“The Treasure Hunts That Captivated My Energetic Kid.”
“His love of exploring afforded perfect teaching moments, as well as opportunities for him to channel his energy productively. I decided we would have ‘trip days’ twice a week over the summer break. I marked them on the calendar, and told him we would visit special places where he could do some ‘hunting.’”
As a young child, Gregory was always happy and full of joy and energy. He showed great delight in having conversations with just about anyone, and he always spoke in a loud voice full of excitement.
As his mom, I was not bothered by his chattiness and energy, but it sure annoyed others, especially his teachers. He could not sit still in school and constantly talked in class. He couldn’t focus as long as the other kids could, and he always want to move on to the next thing before it was time.
Greg could run for hours on end without tiring. He jumped from one activity to the other so quickly that other children found him exhausting. They’d go off to find playmates who weren’t quite as frantic.
I didn’t want to tame my son’s eager spirit, but I knew that he needed to release his energy in a more constructive way.
You can imagine what I faced over the summer break, when school was out of session. Gregory would be crawling out of his skin during these long breaks. His two sisters didn’t always share his intensity and need to stay busy. But he loved to be outside, and would dig holes just to see what was under all that dirt. No matter the weather conditions, Greg could find something to explore.
An Outlet for ADHD Energy
His love of exploring afforded perfect teaching moments, as well as opportunities for him to channel his energy productively. I decided we would have “trip days” twice a week over the summer break. I marked them on the calendar, and told him we would visit special places where he could do some hunting. Together with his sisters, we would stop at the library and take out children’s books related to the day’s excursions. Our destinations were usually the beach or county metro parks.
On our way there, I would ask the kids to try to match what they saw in their environment with the pictures in their books. We would also bring with us play buckets and shovels, a cooler, and a first aid kit, of course.
Once we got to the site, I would let the kids loose. Greg would dig and rake and turn over rocks and leaves. I let him lead. We would come across trees, flowers, and weeds — and I’d identify each one and have the kids repeat after me. I’d read the description from the book I had on hand about the native flora and fauna . Even if it seemed like they weren’t listening, I thought that maybe they would retain some of the information.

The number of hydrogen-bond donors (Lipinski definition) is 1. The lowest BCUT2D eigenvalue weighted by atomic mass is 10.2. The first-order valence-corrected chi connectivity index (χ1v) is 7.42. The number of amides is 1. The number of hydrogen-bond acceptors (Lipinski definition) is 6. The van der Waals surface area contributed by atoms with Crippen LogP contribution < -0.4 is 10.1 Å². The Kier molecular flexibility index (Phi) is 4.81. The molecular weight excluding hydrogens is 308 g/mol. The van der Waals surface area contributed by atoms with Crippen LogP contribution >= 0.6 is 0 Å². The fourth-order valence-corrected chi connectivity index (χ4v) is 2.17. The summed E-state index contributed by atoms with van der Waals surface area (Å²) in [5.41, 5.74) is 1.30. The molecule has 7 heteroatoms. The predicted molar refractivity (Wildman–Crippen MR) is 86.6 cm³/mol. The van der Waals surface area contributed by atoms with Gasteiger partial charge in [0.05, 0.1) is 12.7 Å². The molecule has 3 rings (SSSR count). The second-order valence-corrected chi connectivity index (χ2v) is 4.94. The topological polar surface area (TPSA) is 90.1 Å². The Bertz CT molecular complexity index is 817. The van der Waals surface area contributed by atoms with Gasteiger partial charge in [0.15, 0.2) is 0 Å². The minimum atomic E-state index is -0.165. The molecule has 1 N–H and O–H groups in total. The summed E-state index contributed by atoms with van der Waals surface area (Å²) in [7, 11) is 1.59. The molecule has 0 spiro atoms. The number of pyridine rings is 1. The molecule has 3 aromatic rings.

Greg would find a frog or a worm and then we would pull out the book and read about it. It would be tallied as a successful find of the day. We would spend at least a couple of hours hunting and sometimes take our finds home with us to show dad.
The best part of these outdoor trips was that Greg was never expected to focus on any one thing for a long time. I let him tell me when he was ready to move to the next topic. Sometimes it would be a few seconds. But other times he would watch a turtle for 5 minutes at a time, waiting for it to move.
On the way back home, we would stop again at the library and return the books. He was in charge of that also. I made him a part of each process of the adventure.
His friends joined him in some of these adventures, which gave him a chance to play teacher. He was so proud of himself when he could give his buddy interesting information on whatever it was they were observing. Needless to say, my kids loved experiencing these adventures with others. I loved seeing Greg form strong relationships with the friends who came along. Other moms heard about our “hunts,” and these events soon became popular in our circle.
Greg fervently looked forward to trip days, constantly checking on our calendar in anticipation of the next event. Not all of the trips were set in beaches or parks. Some of the hunts were held in our yard and within the neighborhood. Those evenings, we’d spend some time watching short documentaries on what we discovered during the day, although this didn’t interest Greg as much as the hands-on experience.
The trip days and adventures eventually came to an end as Greg grew older and got into sports, which took up lots of his time and energy. Greg is now a young adult who has found a job he loves in maintenance and construction. He definitely will never have an office job, and that’s OK. It’s nice to have a job you do well and love going to every day. His spare time is spent outdoors camping and fishing.
I’d like to think that I helped hone his abilities, but it was Greg who showed me what it was he was good at all along.
Energetic Kid: Next Steps
- Self-Test: Symptoms of Hyperactive Impulsive ADHD in Children
- Free Download: Great Sports & Activities for Kids with ADHD
- Read: Hyperactivity Help for Indoor-Weather Days
Thank you for reading ADDitude. To support our mission of providing ADHD education and support, please consider subscribing. Your readership and support help make our content and outreach possible. Thank you.